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Iroquois And Other Creation Stories

By Edited Oct 11, 2015 0 0

Iroquois Creation Story
Credit: google images

   Throughout time different tribes and cultures have passed down oral traditions from one generation to the next about creation.  Several tribes like the Iroquois, the Aztecs and other cultures like the Aborigines tell stories that are somewhat alike yet so different.  The belief in the myth of the Five Suns is one that is believed by the Iroquois and the Aztecs.  The Australian Aborigines tale does not share in that belief but a belief by most accounts that they come from the Land.

     The Iroquois creation story talks about an upper and lower world.  The Sky Woman was the mother of the earth who gave birth to twins.  The Sky Woman died shortly after birth due to the wicked one, in attempting to go out her side, caused the death of his mother.  Shortly thereafter; she was ripped apart.  Her head was used to create the Sun, the body to create the Moon.  The twins were named Teharonghyawago or the Holder of Heaven; and Tawiskaron or Flinty Rock, from his body being entirely covered with such a substance.    The twins were shown to be born of good by one son and evil by the other. There is a great turtle in this story that initially saves the Sky Woman and forms the Earth from the mud on his back.  This addition of an animal creating the Earth is unique to the Iroquois story.    At the end of this story, the brothers fought. “They fought a long time, over the whole of the island, until at last Tawiskaron fell under the conquering hand of his brother.”   This balance of good and evil is seen as well in the Aztec creation story. 

      The Aztec story begins with Quetzalcoatl, the light one and Tezcatlipoca, the dark one who was in the sky and looked down and saw only water.  The goddess that floated upon the water ate everything that they created.  In anger of her actions the two Gods pulled her apart and used her head and shoulders to make the earth and the lower part of her body to create the sky.  This is a further similarity of how these two tribes viewed the beginning of creation.  The heaven and earth seems in both stories to be formed by the body of a woman.  The Aztecs seemed to believe much like the Iroquois about the roles of male and female in the beginnings of life. 

      The Aboriginal beginnings seem different as they believe that in the beginning everything was still and every living spirit on earth was asleep.  There is a Great Father of all Spirits who closely resembles the God-like entity of the other creation stories.  He awakens the Sun Mother to go to earth and bring forth an awakening of the sleeping spirits. “Mother, I have work for you. Go down to the Earth and wake the sleeping spirits.”   The Mother had light radiating from her.  As she was sent into the caves this light awoke the spirits who then flew out.  She was responsible for the creation of fish, small snakes and lizards, as well as awakening birds and animals.  Much like the other creation stories she gave birth to two children and sent them to Earth. This is contrary to the beliefs of the Native American tribes discussed previously.  As they are specific about the first humans being a man and a woman.  The story also continues to speak about the evil that crept into the hearts of the children of the Earth.  The Sun Mother allowed them to change shape into whatever they wanted to which were different types of animals.  The good came from her own children to overcome the evil which she observed and mediated.   “She made them superior to the animals because they had part of her mind and would never want to change their shape.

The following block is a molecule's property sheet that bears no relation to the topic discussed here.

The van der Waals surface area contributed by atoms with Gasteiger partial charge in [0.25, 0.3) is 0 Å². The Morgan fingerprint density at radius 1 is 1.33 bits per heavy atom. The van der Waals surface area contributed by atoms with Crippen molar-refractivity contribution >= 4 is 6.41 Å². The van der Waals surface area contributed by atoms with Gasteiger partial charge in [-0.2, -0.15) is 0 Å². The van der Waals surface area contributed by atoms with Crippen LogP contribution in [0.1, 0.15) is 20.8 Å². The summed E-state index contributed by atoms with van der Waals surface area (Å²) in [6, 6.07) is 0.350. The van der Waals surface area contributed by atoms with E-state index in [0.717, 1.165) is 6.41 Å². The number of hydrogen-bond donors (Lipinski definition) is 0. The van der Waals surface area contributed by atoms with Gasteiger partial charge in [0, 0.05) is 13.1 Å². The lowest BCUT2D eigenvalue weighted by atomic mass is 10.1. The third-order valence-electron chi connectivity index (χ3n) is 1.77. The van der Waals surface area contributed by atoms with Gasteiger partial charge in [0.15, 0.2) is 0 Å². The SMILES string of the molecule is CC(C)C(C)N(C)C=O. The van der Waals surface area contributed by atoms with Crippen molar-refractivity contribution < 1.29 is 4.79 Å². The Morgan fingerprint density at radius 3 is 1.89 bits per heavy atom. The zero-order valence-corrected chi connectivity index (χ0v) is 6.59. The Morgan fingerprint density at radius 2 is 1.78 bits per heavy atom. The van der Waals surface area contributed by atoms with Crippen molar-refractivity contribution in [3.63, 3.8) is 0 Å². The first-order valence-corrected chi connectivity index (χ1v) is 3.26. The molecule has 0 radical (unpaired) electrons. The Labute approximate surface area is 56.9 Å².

The Iroquois, Aztec and Aborigines people have creation belief systems steeped in tradition.  The outcomes of all the traditions have a basic foundation of good and evil, heaven and earth.  Depending upon the story teller the stories have continued to evolve but the similarities and the differences remain the same.  In the Indian tribes the story of a man and woman that are responsible for all of the Earth’s inhabitants seems to be the theme.  The creations of all the things that exist on earth seem to be from a God-like entity.  Throughout these stories; this higher power has ensured the viability of all existence.  This clearly shows that no matter who is telling the story the principles are the same.  There is a higher power that is responsible for the creation of the Earth.  That good and bad has always existed; even in the beginning of time.  In the creation stories of all three cultures; out of the body of the woman; the Sun and Moon were created which accounted for daylight and darkness which both descended upon the Earth and its inhabitants.  The stories also show that Good has always triumphed over evil no matter what the odds or how grave the situation.  These stories allow us to share in a part of these cultural creation beliefs whether they are truth or legend.  Much like Christian stories of creation with is a great part of our belief system; our culture and tradition play a major role in their importance.






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  1. Carl F. Klinck and James J. Talman "Iroquois Creation Story." The Jornal of Major Norton, 1816. (1970): 88-91.
  2. Glenn Welker "Aztec Creation Story." Indigenous People's Literature. 21/09/2011 <Web >

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